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Daniele Tampieri
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Boyd & Chua 1985: Is the proof of Lemma 2 correct?

I'm reading this article by Boyd and Chua [1] , in which they prove the approximability of arbitrary time-invariant (TI) operators (or filters) with polynomials of some basis filters with separation and fading memory (FM) properties. This shows that those operators, indeed have fintie Volterra expansion approximates.

Consider the following:

  • $C(\Bbb R)$ as the space of bounded continuous functions $u: \Bbb R \to \Bbb R$,
  • $\|u\| = \sup_{t \in \Bbb R} |u(t)|$ being their norm,
  • $\Bbb R_-$ as $\{t | t \le 0 \}$, with analogous definitions for $C(\Bbb R_-)$ and $\|\cdot\|$ as above,
  • and time-invariant functionals $F: C(\Bbb R_-) \to \Bbb R$ and time-invariant operators $N: C(\Bbb R) \to C(\Bbb R)$.
  • $K=\big\{u\in C(\Bbb R): |u(t)|\le M_1\wedge|u(s)-u(t)|\le M_2(s-t)\;\forall t, s\in\Bbb R, t<s\big\}$: explicitly, $K$ is the space of bounded uniformly Lipschitz continuous functions. Functions belonging to $K$ are called signals.
  • $K_-=\{u\in K : u(t)=0\text{ if }t>0\}$: Boyd & Chua prefer to define $K_-$ by using a "projection" operator $P$ such that $$\DeclareMathOperator{\dmu}{d\!} Pu(t) = \begin{cases} u(t) & t\le 0\\ 0 & t>0 \end{cases} $$ and then noting that $K_- =P K$. Be it noted that $K_-$ is compact in $C(\Bbb R)$ but only respect to the weighted $\sup$ norm defined as $$ \| u\|_w=\sup_{t\le 1} |u(t)w(-t)| $$ where $w:\Bbb R_+\to(0,1]$ is a weight function such that $\lim_{t\to\infty} w(t)=0$ (see below).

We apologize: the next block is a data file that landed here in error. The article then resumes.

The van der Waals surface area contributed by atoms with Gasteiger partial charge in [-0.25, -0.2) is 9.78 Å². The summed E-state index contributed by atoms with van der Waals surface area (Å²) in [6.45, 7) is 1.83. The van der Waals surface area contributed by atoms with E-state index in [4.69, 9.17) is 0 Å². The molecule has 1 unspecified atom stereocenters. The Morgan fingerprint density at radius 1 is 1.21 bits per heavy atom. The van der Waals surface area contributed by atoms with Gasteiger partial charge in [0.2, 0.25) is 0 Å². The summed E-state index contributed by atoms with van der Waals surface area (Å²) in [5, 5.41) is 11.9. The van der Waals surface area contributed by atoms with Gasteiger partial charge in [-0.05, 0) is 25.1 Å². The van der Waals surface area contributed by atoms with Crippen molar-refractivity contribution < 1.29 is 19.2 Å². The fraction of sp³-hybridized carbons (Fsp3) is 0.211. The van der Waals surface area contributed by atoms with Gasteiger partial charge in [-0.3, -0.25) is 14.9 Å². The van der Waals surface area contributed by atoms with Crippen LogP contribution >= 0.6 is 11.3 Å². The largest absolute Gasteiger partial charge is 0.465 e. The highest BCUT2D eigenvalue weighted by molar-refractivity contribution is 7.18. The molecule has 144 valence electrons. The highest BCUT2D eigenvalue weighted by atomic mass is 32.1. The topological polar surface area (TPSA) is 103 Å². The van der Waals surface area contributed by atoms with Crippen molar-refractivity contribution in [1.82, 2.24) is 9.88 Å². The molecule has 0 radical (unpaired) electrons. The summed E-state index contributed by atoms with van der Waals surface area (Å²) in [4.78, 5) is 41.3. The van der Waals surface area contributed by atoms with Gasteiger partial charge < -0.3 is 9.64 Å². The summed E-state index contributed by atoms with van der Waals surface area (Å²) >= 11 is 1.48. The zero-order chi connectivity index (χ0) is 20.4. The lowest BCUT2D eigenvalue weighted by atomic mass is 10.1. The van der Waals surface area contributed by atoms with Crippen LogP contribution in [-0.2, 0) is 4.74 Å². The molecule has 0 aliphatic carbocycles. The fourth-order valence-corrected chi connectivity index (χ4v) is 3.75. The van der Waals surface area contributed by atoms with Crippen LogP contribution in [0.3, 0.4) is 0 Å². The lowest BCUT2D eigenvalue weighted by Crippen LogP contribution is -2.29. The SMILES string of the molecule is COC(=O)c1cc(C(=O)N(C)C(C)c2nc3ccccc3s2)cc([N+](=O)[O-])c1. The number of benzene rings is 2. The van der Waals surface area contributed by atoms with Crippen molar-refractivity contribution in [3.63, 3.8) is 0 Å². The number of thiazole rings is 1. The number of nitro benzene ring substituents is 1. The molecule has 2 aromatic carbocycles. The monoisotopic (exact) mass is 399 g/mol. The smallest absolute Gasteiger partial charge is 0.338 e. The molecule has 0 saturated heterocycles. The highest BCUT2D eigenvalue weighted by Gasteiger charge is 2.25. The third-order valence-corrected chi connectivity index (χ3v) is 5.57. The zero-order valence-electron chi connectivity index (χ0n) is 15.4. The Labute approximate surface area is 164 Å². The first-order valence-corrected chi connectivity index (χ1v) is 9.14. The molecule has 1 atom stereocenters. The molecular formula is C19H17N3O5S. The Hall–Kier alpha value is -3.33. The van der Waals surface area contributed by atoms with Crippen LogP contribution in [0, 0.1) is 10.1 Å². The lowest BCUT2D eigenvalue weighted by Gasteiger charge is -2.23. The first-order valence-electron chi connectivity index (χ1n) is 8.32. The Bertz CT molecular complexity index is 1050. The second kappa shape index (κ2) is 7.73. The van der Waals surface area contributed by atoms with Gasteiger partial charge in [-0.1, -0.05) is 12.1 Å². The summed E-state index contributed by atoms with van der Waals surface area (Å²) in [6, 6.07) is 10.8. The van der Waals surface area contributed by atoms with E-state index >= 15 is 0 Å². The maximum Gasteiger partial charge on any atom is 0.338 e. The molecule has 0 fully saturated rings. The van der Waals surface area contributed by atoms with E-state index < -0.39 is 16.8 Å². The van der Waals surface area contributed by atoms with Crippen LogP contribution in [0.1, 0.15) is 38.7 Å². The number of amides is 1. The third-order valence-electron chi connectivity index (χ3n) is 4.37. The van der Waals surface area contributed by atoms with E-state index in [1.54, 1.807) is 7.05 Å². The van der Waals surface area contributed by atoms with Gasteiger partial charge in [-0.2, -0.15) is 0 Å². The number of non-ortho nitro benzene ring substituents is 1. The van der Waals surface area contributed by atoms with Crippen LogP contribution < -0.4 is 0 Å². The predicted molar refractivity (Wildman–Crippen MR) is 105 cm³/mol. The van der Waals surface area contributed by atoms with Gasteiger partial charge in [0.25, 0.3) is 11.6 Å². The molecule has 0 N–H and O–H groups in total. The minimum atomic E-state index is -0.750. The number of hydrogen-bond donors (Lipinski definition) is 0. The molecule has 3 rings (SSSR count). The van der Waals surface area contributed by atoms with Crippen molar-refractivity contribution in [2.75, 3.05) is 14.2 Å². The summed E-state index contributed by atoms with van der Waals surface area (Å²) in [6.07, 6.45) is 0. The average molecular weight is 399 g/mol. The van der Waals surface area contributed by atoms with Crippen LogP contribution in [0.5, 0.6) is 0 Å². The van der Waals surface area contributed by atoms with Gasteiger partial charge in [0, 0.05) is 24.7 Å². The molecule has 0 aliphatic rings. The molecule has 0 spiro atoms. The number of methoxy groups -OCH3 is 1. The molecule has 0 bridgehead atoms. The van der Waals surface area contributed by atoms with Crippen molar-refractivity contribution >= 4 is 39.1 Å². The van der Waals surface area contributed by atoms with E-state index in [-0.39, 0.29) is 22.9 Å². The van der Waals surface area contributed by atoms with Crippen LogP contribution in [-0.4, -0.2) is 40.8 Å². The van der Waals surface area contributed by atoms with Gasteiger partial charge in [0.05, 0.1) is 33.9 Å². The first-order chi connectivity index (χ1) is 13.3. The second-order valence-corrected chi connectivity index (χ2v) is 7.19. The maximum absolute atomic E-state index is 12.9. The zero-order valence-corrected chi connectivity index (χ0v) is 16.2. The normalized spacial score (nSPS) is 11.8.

• For every TI operator $N$, an associated $F$ is defined by $Fu=Nu_e(0)$, in which $u_e$ os some extension of $u$ from $C(\Bbb R_-)$ to $C(\Bbb R)$.
  • Furthermore, the fading memory (FM) property is defined for TI operators on $N \in K \subset C(\Bbb R)$ as the existence of some weight function $w: \Bbb R_+ \to (0,1]$ with $\lim_{t \to \infty} w(t) = 0$ that makes $K_-$ closed w.r.t. the weighted norm $w$. i.e. for any $v,u \in K$, one can find a $\delta$ for any $\epsilon$ such that

$$\|u-v\|_w:= \sup_{t\le 0} |u(t)-v(t)|w(-t) < \delta \implies |Nu(0) - Nv(0)| < \epsilon$$

Lemma 2 states that there are some functionals on $K_-$ that separate points. To prove this, a class of functionals $G \in \mathbf G \subset K_-$ is defined by $$\mathbf{G}=\left\{G(u)=\int\limits_0^{+\infty}g(\tau)u(-\tau)\dmu\tau :u\in K_-\wedge \int\limits_0^{+\infty}|g(\tau)|w(\tau)^{-1}\dmu\tau\right\}$$ which are (shown to be) continious w.r.t. the weighted norm $w$ (thanks to the condition introduced above). The authors further construct functions $g_0$ defined by:

$$g_0(t):= [u(-t)-v(-t)] w(t)\exp (-t)$$

and their associated $G_0$ assuming that they belong to $\mathbf G$. Then, they show that $g_0$ indeed separates points on $K_-$. However, I don't understand why $G_0 \in \mathbf G$ in the first place. $g_0$, by construction, dependends on $u$ and $v$. Thus, it does not look to me that $G_0$ is even time-invariant (simply shifting $u$ and $v$ in time will yield a different $g_0$). So my question is why is the proof of this lemma correct?


[1] Stephen Boyd, Leon O. Chua, "Fading memory and the problem of approximating nonlinear operators with Volterra series" (English), IEEE Transactions on Circuits and Systems 32, 1150-1161 (1985), MR0809696, Zbl 0587.93028.

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